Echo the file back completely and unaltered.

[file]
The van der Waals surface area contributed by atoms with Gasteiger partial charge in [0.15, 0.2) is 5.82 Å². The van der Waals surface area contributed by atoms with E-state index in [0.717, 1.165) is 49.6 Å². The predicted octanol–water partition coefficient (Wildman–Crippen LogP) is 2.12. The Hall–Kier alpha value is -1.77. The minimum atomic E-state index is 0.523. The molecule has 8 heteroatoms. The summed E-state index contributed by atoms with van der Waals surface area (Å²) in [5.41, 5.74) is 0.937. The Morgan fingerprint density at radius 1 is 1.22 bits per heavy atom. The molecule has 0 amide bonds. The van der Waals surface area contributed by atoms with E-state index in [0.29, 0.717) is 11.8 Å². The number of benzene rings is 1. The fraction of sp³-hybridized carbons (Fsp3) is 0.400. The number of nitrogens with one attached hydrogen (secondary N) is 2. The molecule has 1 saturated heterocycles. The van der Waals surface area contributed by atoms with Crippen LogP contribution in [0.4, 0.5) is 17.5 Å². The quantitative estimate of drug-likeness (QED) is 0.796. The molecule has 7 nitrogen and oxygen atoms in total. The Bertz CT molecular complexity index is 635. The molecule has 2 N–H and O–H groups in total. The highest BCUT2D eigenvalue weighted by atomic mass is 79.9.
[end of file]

The van der Waals surface area contributed by atoms with Gasteiger partial charge in [0.15, 0.2) is 5.82 Å². The van der Waals surface area contributed by atoms with E-state index in [0.717, 1.165) is 49.6 Å². The predicted octanol–water partition coefficient (Wildman–Crippen LogP) is 2.12. The Hall–Kier alpha value is -1.77. The minimum atomic E-state index is 0.523. The molecule has 8 heteroatoms. The summed E-state index contributed by atoms with van der Waals surface area (Å²) in [5.41, 5.74) is 0.937. The Morgan fingerprint density at radius 1 is 1.22 bits per heavy atom. The molecule has 0 amide bonds. The van der Waals surface area contributed by atoms with E-state index in [0.29, 0.717) is 11.8 Å². The number of benzene rings is 1. The fraction of sp³-hybridized carbons (Fsp3) is 0.400. The number of nitrogens with one attached hydrogen (secondary N) is 2. The molecule has 1 saturated heterocycles. The van der Waals surface area contributed by atoms with Crippen LogP contribution in [0.4, 0.5) is 17.5 Å². The quantitative estimate of drug-likeness (QED) is 0.796. The molecule has 7 nitrogen and oxygen atoms in total. The Bertz CT molecular complexity index is 635. The molecule has 2 N–H and O–H groups in total. The highest BCUT2D eigenvalue weighted by atomic mass is 79.9.